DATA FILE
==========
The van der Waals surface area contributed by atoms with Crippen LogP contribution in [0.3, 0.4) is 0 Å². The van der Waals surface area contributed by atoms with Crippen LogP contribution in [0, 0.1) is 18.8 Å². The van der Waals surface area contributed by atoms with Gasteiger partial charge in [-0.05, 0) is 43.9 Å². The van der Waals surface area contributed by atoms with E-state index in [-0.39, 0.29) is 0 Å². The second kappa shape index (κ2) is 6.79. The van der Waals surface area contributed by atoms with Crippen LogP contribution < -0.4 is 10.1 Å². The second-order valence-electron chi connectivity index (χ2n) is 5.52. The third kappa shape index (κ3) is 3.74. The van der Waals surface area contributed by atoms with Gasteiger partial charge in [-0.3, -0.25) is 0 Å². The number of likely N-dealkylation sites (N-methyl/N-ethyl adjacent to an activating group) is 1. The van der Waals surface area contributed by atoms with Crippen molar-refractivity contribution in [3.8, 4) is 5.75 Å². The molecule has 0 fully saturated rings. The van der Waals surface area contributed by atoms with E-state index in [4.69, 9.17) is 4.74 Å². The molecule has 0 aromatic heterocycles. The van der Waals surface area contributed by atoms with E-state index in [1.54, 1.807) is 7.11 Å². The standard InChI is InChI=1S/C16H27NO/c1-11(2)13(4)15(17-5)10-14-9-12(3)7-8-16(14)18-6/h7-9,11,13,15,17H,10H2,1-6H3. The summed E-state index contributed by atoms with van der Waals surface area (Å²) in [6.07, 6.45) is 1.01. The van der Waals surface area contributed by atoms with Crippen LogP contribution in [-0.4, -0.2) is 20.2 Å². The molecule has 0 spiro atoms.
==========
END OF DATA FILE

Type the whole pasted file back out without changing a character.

The van der Waals surface area contributed by atoms with Crippen LogP contribution in [0.3, 0.4) is 0 Å². The van der Waals surface area contributed by atoms with Crippen LogP contribution in [0, 0.1) is 18.8 Å². The van der Waals surface area contributed by atoms with Gasteiger partial charge in [-0.05, 0) is 43.9 Å². The van der Waals surface area contributed by atoms with E-state index in [-0.39, 0.29) is 0 Å². The second kappa shape index (κ2) is 6.79. The van der Waals surface area contributed by atoms with Crippen LogP contribution < -0.4 is 10.1 Å². The second-order valence-electron chi connectivity index (χ2n) is 5.52. The third kappa shape index (κ3) is 3.74. The van der Waals surface area contributed by atoms with Gasteiger partial charge in [-0.3, -0.25) is 0 Å². The number of likely N-dealkylation sites (N-methyl/N-ethyl adjacent to an activating group) is 1. The van der Waals surface area contributed by atoms with Crippen molar-refractivity contribution in [3.8, 4) is 5.75 Å². The molecule has 0 fully saturated rings. The van der Waals surface area contributed by atoms with E-state index in [4.69, 9.17) is 4.74 Å². The molecule has 0 aromatic heterocycles. The van der Waals surface area contributed by atoms with E-state index in [1.54, 1.807) is 7.11 Å². The standard InChI is InChI=1S/C16H27NO/c1-11(2)13(4)15(17-5)10-14-9-12(3)7-8-16(14)18-6/h7-9,11,13,15,17H,10H2,1-6H3. The summed E-state index contributed by atoms with van der Waals surface area (Å²) in [6.07, 6.45) is 1.01. The van der Waals surface area contributed by atoms with Crippen LogP contribution in [-0.4, -0.2) is 20.2 Å². The molecule has 0 spiro atoms.